Founder of One Million Stars to End Violence speaks at Mathers today
By Sanya Ali
Attendees of the 23rd annual Lotus World Music & Arts Festival that begins today will have the opportunity to be part of a global movement as they listen to international artists perform.
Maryann Talia Pau started the One Million Stars to End Violence project in 2012 following the rape and murder of a local woman in her town of Brunswick, Australia. The international project invites people worldwide to weave ribbon stars to be included in a larger exhibition in 2018.
Pau united her background in the art of weaving with a need to bring awareness to issues surrounding all types of violence in order to begin the project, she said during her speech at the Mathers Museum of World Cultures on Wednesday evening. Mary Clare Bauman, chair of the Lotus Education & Arts Foundation, introduced Pau to the audience of students and residents.
“This collaborative effort aims to bring together all the one million stars woven by participants and communities around the world by July 2017 for a major installation at the 2018 Gold Coast Commonwealth Games,” Bauman said.
The beginning of Pau’s artistic weaving career followed the approval of a knowledgeable craftswoman, known as Aunty Rosalyn, at a conference. The experienced artist told her she had a natural skill for the craft, Pau said.
Having not woven since the age of eight during her childhood in Auckland, New Zealand, the conference gave Pau the opportunity to rediscover the skills she had not practiced for a long time.
“I felt like my hands woke up, like I had found this thing I had been meant to be doing,” Pau said. “It was so strong and so moving that she said to me, ‘You’re meant to weave.’”
Pau said she went home and repurposed an old mat of her mother’s into a breastplate, one of many crafts Pau creates using the dried mat material.
Since that initial piece, Pau’s work has been shown in a variety of contexts. A few of her pieces are on display at the National Gallery of Victoria, others were worn by models during the L’Oreal Melbourne Fashion Festival in 2011 and some were bought by friends to wear in everyday life.
Pau said the tragedy that was the murder of that local woman, which occurred around the corner from Pau’s church and studio, sparked in her a desire to do something greater.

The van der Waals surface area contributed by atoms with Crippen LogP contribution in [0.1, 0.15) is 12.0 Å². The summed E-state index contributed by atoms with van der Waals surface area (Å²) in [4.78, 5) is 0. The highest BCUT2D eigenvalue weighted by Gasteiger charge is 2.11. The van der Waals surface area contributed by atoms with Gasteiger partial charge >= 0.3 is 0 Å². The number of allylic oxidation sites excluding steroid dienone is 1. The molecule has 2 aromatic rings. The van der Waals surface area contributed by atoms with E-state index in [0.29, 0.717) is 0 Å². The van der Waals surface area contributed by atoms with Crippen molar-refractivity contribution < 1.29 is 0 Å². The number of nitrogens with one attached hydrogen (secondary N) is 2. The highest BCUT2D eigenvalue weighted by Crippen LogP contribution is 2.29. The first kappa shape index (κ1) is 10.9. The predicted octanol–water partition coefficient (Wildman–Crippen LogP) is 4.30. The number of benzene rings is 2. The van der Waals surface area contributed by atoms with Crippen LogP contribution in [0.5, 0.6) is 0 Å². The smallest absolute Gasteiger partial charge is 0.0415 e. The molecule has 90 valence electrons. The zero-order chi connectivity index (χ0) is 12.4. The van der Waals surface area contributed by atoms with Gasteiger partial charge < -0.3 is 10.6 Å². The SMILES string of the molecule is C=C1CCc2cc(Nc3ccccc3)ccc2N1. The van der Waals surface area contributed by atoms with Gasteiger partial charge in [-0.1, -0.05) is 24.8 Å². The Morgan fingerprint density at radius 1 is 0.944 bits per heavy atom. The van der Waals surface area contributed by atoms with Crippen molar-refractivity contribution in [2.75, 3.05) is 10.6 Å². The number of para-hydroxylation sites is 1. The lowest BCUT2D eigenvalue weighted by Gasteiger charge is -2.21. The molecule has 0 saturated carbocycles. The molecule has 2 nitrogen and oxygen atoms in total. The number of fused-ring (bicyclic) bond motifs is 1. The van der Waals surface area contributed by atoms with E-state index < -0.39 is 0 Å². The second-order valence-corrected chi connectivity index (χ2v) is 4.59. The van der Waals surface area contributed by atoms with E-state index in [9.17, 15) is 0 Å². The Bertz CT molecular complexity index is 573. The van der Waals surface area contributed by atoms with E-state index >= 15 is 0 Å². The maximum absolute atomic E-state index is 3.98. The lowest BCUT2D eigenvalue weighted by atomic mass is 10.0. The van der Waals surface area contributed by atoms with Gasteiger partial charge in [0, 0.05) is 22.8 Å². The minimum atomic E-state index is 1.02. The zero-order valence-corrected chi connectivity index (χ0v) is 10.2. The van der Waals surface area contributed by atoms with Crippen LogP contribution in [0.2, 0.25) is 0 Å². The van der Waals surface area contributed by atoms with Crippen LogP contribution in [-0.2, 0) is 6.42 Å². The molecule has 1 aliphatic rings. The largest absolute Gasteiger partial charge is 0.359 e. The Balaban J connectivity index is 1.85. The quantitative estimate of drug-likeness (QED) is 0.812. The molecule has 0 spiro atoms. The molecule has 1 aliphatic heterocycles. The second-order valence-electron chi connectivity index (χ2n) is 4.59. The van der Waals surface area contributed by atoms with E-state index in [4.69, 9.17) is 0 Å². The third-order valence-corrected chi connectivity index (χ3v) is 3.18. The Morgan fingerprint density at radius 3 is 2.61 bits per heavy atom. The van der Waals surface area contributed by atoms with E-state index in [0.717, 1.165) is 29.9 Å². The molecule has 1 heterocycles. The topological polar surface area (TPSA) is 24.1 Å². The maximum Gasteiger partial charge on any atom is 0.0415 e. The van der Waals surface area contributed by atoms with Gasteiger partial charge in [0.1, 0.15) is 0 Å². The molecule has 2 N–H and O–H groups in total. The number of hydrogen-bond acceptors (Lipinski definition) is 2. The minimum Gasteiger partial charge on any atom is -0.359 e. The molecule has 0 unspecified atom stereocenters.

“It had an incredible impact on our community of Brunswick — 20,000 people marched down the road, public transport stopped, businesses closed down,” Pau said. “There was an incredible outpouring of emotion: grief, anger, shock, anger that this story was receiving so much attention when the ones before weren’t and probably the one after.”
Pau said the idea to craft the stars arose after a vigil at the local church, when a group of community members including Pau decided to collect messages for the woman who was killed and Pau realized she did not know what to write.
“I’d never met this woman, and yet here I am seeing women crying, reaching into their own grief and their own stories of losing children to violent relationships. Young, strong men crying because they were home, and if they had known, they would have done something,” Pau said.
A quote by Martin Luther King Jr. about how the only way to drive out darkness is through the introduction of light set in motion her idea to add more light to the world through hand crafted stars, Pau said.
The Bloomington community has committed 10,000 stars to the project, a goal that Pau said will be easy to reach if everyone attending the festival this weekend crafts one. Thanks to cooperation by the Eskenazi Museum of Art, the Mathers Museum and other Bloomington spaces, 3,000 are already complete.
There will be opportunities to craft the stars on Friday and Saturday evening, and Pau will lead a workshop starting at 12 p.m. on Saturday.
“It’s a beautiful way to connect with other people, to remember that there are other people doing amazing things in their community,” Pau said. “It’s just four pieces of ribbon, you do some fancy folds and you have a beautiful eight-point star. For many communities, there’s a really deep healing and meaning in those stars.”
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